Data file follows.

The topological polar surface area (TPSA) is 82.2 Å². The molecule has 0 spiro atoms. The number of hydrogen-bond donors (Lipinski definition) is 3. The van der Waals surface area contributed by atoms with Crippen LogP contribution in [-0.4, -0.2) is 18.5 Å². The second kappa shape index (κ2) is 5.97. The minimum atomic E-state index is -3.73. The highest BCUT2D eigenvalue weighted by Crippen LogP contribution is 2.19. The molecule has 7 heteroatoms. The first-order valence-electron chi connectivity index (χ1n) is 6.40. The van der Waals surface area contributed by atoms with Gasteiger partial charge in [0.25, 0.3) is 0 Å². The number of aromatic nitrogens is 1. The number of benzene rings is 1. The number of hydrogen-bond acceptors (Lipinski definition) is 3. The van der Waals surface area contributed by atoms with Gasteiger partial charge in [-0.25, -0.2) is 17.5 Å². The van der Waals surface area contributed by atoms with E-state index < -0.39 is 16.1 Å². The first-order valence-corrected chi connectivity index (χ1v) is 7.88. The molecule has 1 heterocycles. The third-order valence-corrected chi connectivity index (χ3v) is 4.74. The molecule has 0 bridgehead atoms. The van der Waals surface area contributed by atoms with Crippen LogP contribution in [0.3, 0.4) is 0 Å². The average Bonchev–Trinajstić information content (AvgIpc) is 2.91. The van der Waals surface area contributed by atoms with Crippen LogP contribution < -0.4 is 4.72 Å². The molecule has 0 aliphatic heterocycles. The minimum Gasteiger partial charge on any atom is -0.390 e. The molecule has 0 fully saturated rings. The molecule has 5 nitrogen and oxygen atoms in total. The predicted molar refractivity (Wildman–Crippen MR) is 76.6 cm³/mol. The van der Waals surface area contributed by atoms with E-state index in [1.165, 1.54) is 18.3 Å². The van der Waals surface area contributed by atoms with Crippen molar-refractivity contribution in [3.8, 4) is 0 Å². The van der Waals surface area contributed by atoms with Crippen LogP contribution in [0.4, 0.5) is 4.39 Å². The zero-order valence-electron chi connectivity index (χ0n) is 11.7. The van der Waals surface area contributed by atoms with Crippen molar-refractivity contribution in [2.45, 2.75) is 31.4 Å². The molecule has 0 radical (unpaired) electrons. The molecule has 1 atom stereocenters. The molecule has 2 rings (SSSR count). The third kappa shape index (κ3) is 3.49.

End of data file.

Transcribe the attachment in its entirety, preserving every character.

The topological polar surface area (TPSA) is 82.2 Å². The molecule has 0 spiro atoms. The number of hydrogen-bond donors (Lipinski definition) is 3. The van der Waals surface area contributed by atoms with Crippen LogP contribution in [-0.4, -0.2) is 18.5 Å². The second kappa shape index (κ2) is 5.97. The minimum atomic E-state index is -3.73. The highest BCUT2D eigenvalue weighted by Crippen LogP contribution is 2.19. The molecule has 7 heteroatoms. The first-order valence-electron chi connectivity index (χ1n) is 6.40. The van der Waals surface area contributed by atoms with Gasteiger partial charge in [0.25, 0.3) is 0 Å². The number of aromatic nitrogens is 1. The number of benzene rings is 1. The number of hydrogen-bond acceptors (Lipinski definition) is 3. The van der Waals surface area contributed by atoms with Gasteiger partial charge in [-0.25, -0.2) is 17.5 Å². The van der Waals surface area contributed by atoms with E-state index < -0.39 is 16.1 Å². The first-order valence-corrected chi connectivity index (χ1v) is 7.88. The molecule has 1 heterocycles. The third-order valence-corrected chi connectivity index (χ3v) is 4.74. The molecule has 0 bridgehead atoms. The van der Waals surface area contributed by atoms with Crippen LogP contribution in [0.3, 0.4) is 0 Å². The average Bonchev–Trinajstić information content (AvgIpc) is 2.91. The van der Waals surface area contributed by atoms with Crippen LogP contribution < -0.4 is 4.72 Å². The molecule has 0 aliphatic heterocycles. The minimum Gasteiger partial charge on any atom is -0.390 e. The molecule has 0 fully saturated rings. The molecule has 5 nitrogen and oxygen atoms in total. The predicted molar refractivity (Wildman–Crippen MR) is 76.6 cm³/mol. The van der Waals surface area contributed by atoms with E-state index in [1.165, 1.54) is 18.3 Å². The van der Waals surface area contributed by atoms with Crippen molar-refractivity contribution in [3.8, 4) is 0 Å². The van der Waals surface area contributed by atoms with Crippen LogP contribution in [0.4, 0.5) is 4.39 Å². The zero-order valence-electron chi connectivity index (χ0n) is 11.7. The van der Waals surface area contributed by atoms with Crippen molar-refractivity contribution in [2.45, 2.75) is 31.4 Å². The molecule has 0 radical (unpaired) electrons. The molecule has 1 atom stereocenters. The molecule has 2 rings (SSSR count). The third kappa shape index (κ3) is 3.49.